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Discussion instruction

Most Facilitators specify the 'Main instruction' for the discussion - which can be a question - when they build the Agenda in the Meeting dashboard. Click edit  to change that instruction, to add a 'detailed instruction' or to add attachments.

1. Main instruction

The Main instruction is critical for the outcome of your discussion. It must suit the topics you have set up or expect to add in the course of the meeting - for example, by copying highly rated items from a Results table. This means that instructions can range from very generic to highly specific.

If your topics are questions, a generic instruction will do. For example, if your topics are something like, "Why is man on this planet?", "Is Panspermia a valid theory?", "Why are solar storms not measured in Beaufort?",   "What could Sponge Bob learn from Mr. Krabs?" your instruction could be plain vanilla  "Please discuss."

If, however, you want to discuss a set of items towards a specific purpose, your instruction should hold a specific question. For example, if, back in the early 1960s, your team were faced with the following policy choices i.e.  "Put a man on the moon",  "Stage the moon landing in a studio", "Talk down the importance of space", "Let's claim Gagarin's stunt was filmed in a studio" your instruction could hold several questions  "Why should we (not) take the actions below? What would it cost? Reflect on effectiveness, feasibility and side effects!"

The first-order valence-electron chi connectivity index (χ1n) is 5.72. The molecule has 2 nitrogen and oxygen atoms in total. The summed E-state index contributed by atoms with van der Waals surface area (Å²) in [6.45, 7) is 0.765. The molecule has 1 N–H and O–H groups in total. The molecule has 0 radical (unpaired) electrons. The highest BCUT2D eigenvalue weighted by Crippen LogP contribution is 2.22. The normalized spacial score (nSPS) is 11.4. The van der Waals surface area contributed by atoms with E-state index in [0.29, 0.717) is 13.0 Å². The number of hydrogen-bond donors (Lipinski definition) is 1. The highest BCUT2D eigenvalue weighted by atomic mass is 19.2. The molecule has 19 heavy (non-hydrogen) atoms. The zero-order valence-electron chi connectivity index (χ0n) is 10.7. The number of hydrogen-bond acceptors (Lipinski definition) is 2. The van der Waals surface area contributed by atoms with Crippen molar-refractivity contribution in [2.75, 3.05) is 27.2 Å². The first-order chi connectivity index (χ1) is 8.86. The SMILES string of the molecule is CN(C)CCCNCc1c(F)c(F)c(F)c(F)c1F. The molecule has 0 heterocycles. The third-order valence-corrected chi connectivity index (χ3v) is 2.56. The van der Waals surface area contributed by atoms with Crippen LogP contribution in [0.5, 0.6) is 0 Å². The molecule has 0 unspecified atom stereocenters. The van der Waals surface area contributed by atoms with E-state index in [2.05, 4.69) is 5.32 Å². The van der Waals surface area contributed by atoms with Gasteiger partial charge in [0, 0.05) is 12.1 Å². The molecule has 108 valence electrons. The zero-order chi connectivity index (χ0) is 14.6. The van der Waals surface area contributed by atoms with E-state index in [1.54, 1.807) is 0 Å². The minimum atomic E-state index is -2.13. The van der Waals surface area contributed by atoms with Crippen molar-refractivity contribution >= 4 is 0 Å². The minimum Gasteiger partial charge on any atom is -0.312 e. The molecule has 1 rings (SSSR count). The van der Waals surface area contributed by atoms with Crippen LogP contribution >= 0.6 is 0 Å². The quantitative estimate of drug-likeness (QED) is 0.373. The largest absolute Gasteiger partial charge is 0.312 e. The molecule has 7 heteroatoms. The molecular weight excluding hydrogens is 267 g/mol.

Whatever combination of instruction/topics you choose, you may want to ask yourself:

  • Will it produce the required outcome? What exactly?
  • Does it make the most of the participants in that session?
  • Where do participants come from? Do they need a change of perspective (clear their minds) from a previous activity? If so, how can I facilitate them focusing on the new task? Do we need a coffee break or an energizer or an introductory presentation?
  • How deep do I want this to go? Do I need an exhaustive argument or is it good enough to identify the different perspectives and positions in the "room"?
  • How much time do we need for this?

2. Detailed instruction

Use the detailed instruction to give additional information such as

  • Elaboration of the main question
    Example: "Please focus on practical issues. Could this be implemented?"
  • Assumptions under which the main instruction shall be understood or answered.
    Example: "Let's assume we have some money to throw at it. For now, money is no issue."
  • Process i.e. how the participants shall address the task
    Example: "Don't work all the topics. Please focus on where you are most concerned or have most to say. Skim the rest."

Putting such instructions in writing has the benefit of them being included the automatic Meeting report. As always, brevity is the soul of wit.

3. Attachments

Attachments enable you to include whatever you want in an instruction. Graphic files and videos will play in the attachment viewer - provided they are browser compatible (test this!). Other files are offered for download.